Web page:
Observe Yom Kippur 2012 in Midtown
Find out where and how to observe the Jewish holiday
Yom Kippur is, in short, the holiest day of the year in Jewish religion and culture. It is also referred to as the “Day of Atonement,” and the tradition is to solemnly fast for repentance and atonement of sins.
The Temple, located at 1589 Peachtree Street in Midtown, will hold Erev Yom Kippur Kol Nidre services on Tuesday at 7 and 9 p.m. Yom Kippur services will be held on Wednesday at 9 and 11:30 a.m., followed by an afternoon memorial and concluding service at 3:30 p.m.
Yom Kippur falls annually on the 10th day of Tishrei, a month on the Hebrew calendar, which is nine days after the first day of Rosh Hashanah.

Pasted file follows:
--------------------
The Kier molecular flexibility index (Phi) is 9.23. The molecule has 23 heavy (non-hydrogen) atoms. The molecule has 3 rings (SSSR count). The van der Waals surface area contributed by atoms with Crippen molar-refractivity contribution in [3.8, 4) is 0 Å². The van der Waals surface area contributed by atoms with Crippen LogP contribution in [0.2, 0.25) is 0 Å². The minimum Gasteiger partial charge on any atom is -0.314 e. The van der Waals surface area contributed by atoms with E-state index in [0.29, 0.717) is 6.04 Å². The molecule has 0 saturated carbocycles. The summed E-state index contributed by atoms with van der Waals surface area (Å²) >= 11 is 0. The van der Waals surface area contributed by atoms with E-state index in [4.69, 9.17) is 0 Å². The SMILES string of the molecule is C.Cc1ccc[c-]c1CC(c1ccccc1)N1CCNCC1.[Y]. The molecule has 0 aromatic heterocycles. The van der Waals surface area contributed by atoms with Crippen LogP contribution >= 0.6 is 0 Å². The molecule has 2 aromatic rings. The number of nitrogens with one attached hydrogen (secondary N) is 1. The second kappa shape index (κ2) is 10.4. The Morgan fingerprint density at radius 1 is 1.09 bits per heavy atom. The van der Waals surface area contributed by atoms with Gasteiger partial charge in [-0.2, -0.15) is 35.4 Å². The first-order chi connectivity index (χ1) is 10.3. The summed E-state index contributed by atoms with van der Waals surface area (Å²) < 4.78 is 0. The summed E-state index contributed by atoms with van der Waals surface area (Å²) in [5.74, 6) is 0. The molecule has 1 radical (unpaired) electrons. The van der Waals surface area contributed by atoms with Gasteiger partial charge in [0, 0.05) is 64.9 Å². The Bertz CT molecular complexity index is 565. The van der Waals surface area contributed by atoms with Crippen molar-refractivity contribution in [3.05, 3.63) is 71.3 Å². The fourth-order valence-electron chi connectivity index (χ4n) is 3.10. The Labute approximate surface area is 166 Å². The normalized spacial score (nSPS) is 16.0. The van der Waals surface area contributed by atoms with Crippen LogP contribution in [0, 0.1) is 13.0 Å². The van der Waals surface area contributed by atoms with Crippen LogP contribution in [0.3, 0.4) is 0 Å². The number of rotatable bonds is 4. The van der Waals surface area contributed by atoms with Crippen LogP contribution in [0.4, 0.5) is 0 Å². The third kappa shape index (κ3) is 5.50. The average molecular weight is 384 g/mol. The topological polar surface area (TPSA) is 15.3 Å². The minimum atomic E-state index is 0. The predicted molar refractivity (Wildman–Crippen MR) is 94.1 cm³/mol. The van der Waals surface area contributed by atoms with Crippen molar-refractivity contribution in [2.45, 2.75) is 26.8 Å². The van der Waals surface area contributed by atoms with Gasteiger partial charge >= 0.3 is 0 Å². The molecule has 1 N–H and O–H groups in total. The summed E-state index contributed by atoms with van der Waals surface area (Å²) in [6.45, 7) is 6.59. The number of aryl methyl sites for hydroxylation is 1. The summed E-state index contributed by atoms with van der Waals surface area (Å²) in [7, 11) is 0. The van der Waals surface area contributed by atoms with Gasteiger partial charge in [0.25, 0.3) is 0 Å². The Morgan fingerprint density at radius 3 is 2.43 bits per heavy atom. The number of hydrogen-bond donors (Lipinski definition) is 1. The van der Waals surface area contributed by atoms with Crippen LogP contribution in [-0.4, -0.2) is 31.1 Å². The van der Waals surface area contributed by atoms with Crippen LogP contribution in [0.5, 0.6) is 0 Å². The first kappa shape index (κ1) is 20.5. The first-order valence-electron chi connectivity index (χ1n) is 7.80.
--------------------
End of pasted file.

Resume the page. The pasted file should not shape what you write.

To observe Yom Kippur, one should eat and drink festively the day before—once early in the day and once later, before Kol Nidrei synagogue services. Then, for almost 25 hours, the day is spent in the synagogue without eating, drinking and other restrictions.
To observe the High Holy Days and holiday period before Kol Nidrei and after the Yom Kippur fast, many Jewish specialties are made. But there are a few staples that usually make their way onto the table. Try a honey cake or noodle kugel.